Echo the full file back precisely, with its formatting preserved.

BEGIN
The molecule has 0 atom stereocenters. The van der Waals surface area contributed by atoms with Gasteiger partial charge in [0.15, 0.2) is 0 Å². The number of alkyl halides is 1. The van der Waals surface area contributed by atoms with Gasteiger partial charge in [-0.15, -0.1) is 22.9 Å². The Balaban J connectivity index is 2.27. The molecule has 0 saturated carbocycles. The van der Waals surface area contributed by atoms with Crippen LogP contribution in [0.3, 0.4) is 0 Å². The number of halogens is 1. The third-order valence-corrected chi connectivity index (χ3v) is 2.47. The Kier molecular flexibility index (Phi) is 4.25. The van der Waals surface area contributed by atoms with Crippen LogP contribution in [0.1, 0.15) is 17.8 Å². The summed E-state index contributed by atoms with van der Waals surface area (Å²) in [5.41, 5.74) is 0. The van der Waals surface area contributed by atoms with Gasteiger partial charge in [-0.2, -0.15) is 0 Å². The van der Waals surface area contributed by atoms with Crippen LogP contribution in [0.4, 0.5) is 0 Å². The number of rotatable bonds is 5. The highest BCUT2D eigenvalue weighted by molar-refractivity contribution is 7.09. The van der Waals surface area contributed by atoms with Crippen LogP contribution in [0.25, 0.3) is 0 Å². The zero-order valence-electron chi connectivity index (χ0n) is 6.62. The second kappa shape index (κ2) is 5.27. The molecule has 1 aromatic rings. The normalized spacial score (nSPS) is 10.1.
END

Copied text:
The molecule has 0 atom stereocenters. The van der Waals surface area contributed by atoms with Gasteiger partial charge in [0.15, 0.2) is 0 Å². The number of alkyl halides is 1. The van der Waals surface area contributed by atoms with Gasteiger partial charge in [-0.15, -0.1) is 22.9 Å². The Balaban J connectivity index is 2.27. The molecule has 0 saturated carbocycles. The van der Waals surface area contributed by atoms with Crippen LogP contribution in [0.3, 0.4) is 0 Å². The number of halogens is 1. The third-order valence-corrected chi connectivity index (χ3v) is 2.47. The Kier molecular flexibility index (Phi) is 4.25. The van der Waals surface area contributed by atoms with Crippen LogP contribution in [0.1, 0.15) is 17.8 Å². The summed E-state index contributed by atoms with van der Waals surface area (Å²) in [5.41, 5.74) is 0. The van der Waals surface area contributed by atoms with Gasteiger partial charge in [-0.2, -0.15) is 0 Å². The van der Waals surface area contributed by atoms with Crippen LogP contribution in [0.4, 0.5) is 0 Å². The number of rotatable bonds is 5. The highest BCUT2D eigenvalue weighted by molar-refractivity contribution is 7.09. The van der Waals surface area contributed by atoms with Crippen LogP contribution in [0.25, 0.3) is 0 Å². The zero-order valence-electron chi connectivity index (χ0n) is 6.62. The second kappa shape index (κ2) is 5.27. The molecule has 1 aromatic rings. The normalized spacial score (nSPS) is 10.1.